What’s bad for Earth, is bad for humans, too

April 10th, New Indian Express: ECOLOGIC- Pavitra Sriprakash, the Chief Designer and Director of Shilpa Architects writes on the impact of environmental pollutants on personal health.

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Ecologic April 9thWorld Health Day was celebrated recently. As many blogs were talking about mindful eating and other aspects of well-being, let me talk about personal health and our planet. It seems too large a problem for any individual to solve passively from their homes and cities. For the longest time, no one could easily wrap their heads around climate change and its effects on the world. But when simply told: ‘what is good for you, is also good for the planet,’ the message seems to make some sense.

A lot gets written about the oceans and marine life when thinking of climate change. Junk thrown on land somehow winds up in the seas. Statisticians estimate that over 5 trillion pieces of plastic currently litter the oceans, and there are many circulating ocean garbage patches. The largest is the Great Pacific Garbage Patch, located between Hawaii and California. It has now reached a mammoth 80,000 tonnes, which is 4-16 times more than previous calculations. Some of that plastic debris were manufactured in 1977 and are over 40 years old. Surprisingly, they still look like they can be used! This massive accumulation is alone equivalent to the weight of 500 jumbo jets!

While the effects of plastic litter on marine life seems obvious, it is important to understand the deeper effects of such seemingly far removed things to human health. If left to circulate, plastic waste will impair our ecosystems, health and economies. Those in Chennai who take part in Turtle activities often caution the general public about the dangerous effects of beach litter on the lives of young turtle mothers that come to lay eggs on our shores. Due to its size and color, animals confuse the plastic for food, and often eat them. Surface feeding sea turtles are the ones at greatest risk. They also get entangled in the plastic nets which physically traps the creatures and sometimes even kills them.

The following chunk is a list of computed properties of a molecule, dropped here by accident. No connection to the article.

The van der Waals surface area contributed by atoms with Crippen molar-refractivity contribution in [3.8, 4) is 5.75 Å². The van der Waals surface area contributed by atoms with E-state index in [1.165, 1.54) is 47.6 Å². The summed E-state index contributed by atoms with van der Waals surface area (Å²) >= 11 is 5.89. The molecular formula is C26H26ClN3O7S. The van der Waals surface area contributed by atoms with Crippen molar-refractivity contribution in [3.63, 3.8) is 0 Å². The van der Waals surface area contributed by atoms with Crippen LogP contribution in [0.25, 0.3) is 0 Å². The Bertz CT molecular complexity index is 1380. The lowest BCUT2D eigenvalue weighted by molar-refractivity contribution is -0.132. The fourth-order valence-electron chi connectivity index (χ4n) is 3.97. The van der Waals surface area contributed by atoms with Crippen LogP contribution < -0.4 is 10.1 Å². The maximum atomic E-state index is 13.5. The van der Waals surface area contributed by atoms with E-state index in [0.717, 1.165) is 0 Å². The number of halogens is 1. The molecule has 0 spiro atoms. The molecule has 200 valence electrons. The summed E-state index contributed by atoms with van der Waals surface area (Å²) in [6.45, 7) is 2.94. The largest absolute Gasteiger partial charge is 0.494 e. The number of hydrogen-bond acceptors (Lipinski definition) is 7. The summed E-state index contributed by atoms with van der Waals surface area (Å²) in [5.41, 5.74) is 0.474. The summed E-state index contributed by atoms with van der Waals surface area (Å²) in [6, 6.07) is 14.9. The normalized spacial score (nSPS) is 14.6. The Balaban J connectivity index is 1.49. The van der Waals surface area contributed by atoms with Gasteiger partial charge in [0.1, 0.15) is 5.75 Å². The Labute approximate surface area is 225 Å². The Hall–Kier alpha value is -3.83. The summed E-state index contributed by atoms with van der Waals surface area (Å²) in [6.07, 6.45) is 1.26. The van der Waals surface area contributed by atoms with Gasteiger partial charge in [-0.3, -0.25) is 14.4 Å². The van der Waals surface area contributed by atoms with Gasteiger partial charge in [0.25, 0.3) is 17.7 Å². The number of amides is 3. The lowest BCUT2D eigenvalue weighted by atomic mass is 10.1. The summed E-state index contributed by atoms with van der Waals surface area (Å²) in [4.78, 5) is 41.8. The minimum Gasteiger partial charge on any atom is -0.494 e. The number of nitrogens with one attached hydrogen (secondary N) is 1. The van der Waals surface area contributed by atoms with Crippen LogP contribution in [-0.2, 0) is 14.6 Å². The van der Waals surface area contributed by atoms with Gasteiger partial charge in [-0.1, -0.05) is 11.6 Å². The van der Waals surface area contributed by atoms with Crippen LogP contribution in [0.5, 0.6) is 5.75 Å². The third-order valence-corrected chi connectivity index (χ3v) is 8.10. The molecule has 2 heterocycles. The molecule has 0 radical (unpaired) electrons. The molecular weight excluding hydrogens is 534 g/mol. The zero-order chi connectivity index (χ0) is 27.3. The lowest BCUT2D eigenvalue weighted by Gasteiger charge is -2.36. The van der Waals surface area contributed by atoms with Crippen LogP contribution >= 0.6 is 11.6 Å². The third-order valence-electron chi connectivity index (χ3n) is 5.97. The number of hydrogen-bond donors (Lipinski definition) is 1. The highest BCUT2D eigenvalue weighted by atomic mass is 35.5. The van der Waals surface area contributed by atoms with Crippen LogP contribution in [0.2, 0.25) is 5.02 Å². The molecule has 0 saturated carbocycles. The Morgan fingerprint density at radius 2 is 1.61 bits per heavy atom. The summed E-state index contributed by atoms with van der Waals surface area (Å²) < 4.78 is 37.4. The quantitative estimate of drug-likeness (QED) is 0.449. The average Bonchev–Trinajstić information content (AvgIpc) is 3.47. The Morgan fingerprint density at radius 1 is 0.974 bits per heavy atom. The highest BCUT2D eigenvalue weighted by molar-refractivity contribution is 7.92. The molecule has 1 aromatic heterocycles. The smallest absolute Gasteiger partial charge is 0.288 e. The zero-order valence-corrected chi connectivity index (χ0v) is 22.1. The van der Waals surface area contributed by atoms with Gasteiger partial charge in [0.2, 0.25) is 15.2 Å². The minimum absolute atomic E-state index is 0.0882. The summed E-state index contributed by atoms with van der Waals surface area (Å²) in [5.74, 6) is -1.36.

Scientists from Newcastle University discovered that every single crustacean surveyed at the bottom of the Mariana Trench which is 11 km deep in the Pacific Ocean, had man-made fibres in their stomachs and debris in its body. Once ingested it becomes part of the ‘marine food web.’ Through a process called bioaccumulation, chemicals in plastics enter the body of the animal feeding on the plastic, and as the feeder becomes prey, the chemicals will pass to the predator, making their way up the food chain that includes humans.

This is an example of ‘what is bad for the planet is bad for humans too’! Technologies to recover plastic litter and upcycle them are commercially unproven and costly. Pyrolysis, a process involving catalytic degradation of plastic waste at very high temperature in the absence of oxygen, holds promise. The resulting gases are condensed to recover liquid fuels like kerosene, petrol and diesel. For over a year now, 45-year-old Satish, a long-time resident of Hyderabad, has been involved in turning ‘dead’ plastic, into usable fuel. But why pollute and then clean up? So this year on World Health Day, pledge for the health of you and your family. In the end it will have a great bearing on the planet as well —stay healthy, stay happy!

About the author

Pavitra Sriprakash (@pavisriprakash), the Director and Chief Designer of Shilpa Architects, is an Architectt, Urban Designer, Dancer and Artist. She writes a weekly sustainability column for The New Indian Express titled ECOLOGIC.